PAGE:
Good building design relies on natural ventilation to create a healthy home or workplace. In recent years, and especially since the onset of the global pandemic, companies are increasingly prioritising well-ventilated spaces and indoor air quality to keep their employees and customers healthy.

Employee wellbeing is an important aspect of a successful business. Staff taking time off work due to illness can cost the company heavily in terms of productivity, revenue and morale. As a responsible employer, it’s your duty of care to keep them safe, healthy and happy in an optimal environment. One of the ways you can do this is to ensure you steer clear of sick building syndrome.

What is Sick Building Syndrome?

Sick building syndrome, also known as SBS, is a condition where building occupants experience a level of illness and/or discomfort. While the exact cause is unknown, evidence suggests it can be from sharing a small, badly-ventilated space, working with chemicals in a closed environment, inadequate cleaning, and also the use of poor quality building materials.

Symptoms of SBS can range from headaches to cramping, sinus infection, dry cough, fatigue, swelling and cancer, and can even lead to miscarriages in pregnant women. It’s a controversial topic in the medical field as some researchers believe the source of infection is internal, while others attribute it to external factors. Regardless of the debate, evidence suggests it exists, although additional tests are always being conducted.

Sick building

Evidence-Based Facts

In 1984, the World Health Organization (WHO) released a report, which suggested that 30% of new and remodelled buildings worldwide suffer from poor indoor air quality. A revised version was created in 2009, specifically for the health industry. It looked at infection control in an environment with natural ventilation, without, and with mechanical ventilation.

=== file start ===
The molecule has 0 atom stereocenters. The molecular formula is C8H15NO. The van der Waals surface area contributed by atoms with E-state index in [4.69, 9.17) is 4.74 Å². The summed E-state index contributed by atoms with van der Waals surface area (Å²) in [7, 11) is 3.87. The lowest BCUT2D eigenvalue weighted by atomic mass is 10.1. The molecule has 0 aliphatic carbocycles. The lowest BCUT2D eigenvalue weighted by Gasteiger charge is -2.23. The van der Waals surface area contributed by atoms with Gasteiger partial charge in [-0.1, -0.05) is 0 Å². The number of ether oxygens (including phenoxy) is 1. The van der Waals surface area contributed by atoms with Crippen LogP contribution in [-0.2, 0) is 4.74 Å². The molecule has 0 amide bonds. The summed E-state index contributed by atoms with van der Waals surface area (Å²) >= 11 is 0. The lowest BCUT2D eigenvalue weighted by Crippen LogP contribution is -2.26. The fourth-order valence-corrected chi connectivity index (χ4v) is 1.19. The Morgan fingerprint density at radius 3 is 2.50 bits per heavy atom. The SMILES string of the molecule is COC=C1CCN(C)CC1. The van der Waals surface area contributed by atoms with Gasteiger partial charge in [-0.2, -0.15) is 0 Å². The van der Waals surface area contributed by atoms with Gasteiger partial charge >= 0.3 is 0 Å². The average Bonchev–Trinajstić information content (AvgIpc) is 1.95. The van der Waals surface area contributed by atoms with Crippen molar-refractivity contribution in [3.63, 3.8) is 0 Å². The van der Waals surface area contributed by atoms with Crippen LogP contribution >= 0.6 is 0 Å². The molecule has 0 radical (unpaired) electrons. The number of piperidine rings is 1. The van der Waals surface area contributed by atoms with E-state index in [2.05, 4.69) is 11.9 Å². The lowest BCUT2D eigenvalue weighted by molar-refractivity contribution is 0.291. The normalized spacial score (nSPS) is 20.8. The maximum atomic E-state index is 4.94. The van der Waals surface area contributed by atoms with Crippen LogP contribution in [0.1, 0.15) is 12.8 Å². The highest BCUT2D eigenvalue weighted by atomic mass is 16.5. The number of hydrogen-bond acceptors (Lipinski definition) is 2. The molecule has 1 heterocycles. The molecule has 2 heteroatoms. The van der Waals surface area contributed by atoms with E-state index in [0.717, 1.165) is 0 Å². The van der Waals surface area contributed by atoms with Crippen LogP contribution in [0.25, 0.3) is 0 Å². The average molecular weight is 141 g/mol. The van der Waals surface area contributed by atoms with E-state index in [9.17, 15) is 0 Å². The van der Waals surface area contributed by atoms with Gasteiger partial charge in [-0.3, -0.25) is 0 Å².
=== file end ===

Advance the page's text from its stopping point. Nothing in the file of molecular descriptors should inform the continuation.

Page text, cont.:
One of the findings stated that “lack of ventilation or low ventilation rates is associated with increased infection rates or outbreaks of airborne diseases”. This can be applied to all businesses in the event of a disease outbreak or general illness within the working environment. Changing the airflow through the room is likely to help prevent infection, with factors being taken into consideration on the building space, use, and airflow possibilities.

Combating Sick Building Syndrome

To help create a better working environment, it’s recommended to add natural ventilation to your building, or even consider mechanical ventilation. The initial set-up can be costly; however, not having it could be arguably just as expensive.

Sick building

Depending on your building type, you may want to consider adding roof ventilators or wall louvres. This can increase the optimised airflow through the building, resulting in fewer sick days and overall illness. If you decide that natural ventilation is needed for your building, ensure that you have someone assess your needs first.

Different businesses will require different airflow changes within an hour. Variable factors such as heat, wind speeds, and the number of people in a room will also need to be considered. Using 360° technology, you will be able to calculate this rate needed for you by using thermal imaging and taking into consideration ASHRAE standards.

Each business is unique – so will be the assessment. Consult with Airocle and get your building assessed by a team of specialised engineers, who will calculate wind speed, direction, and how to utilise airflow around your building. Your staff will be thanking you in the long run for investing in their future and their health.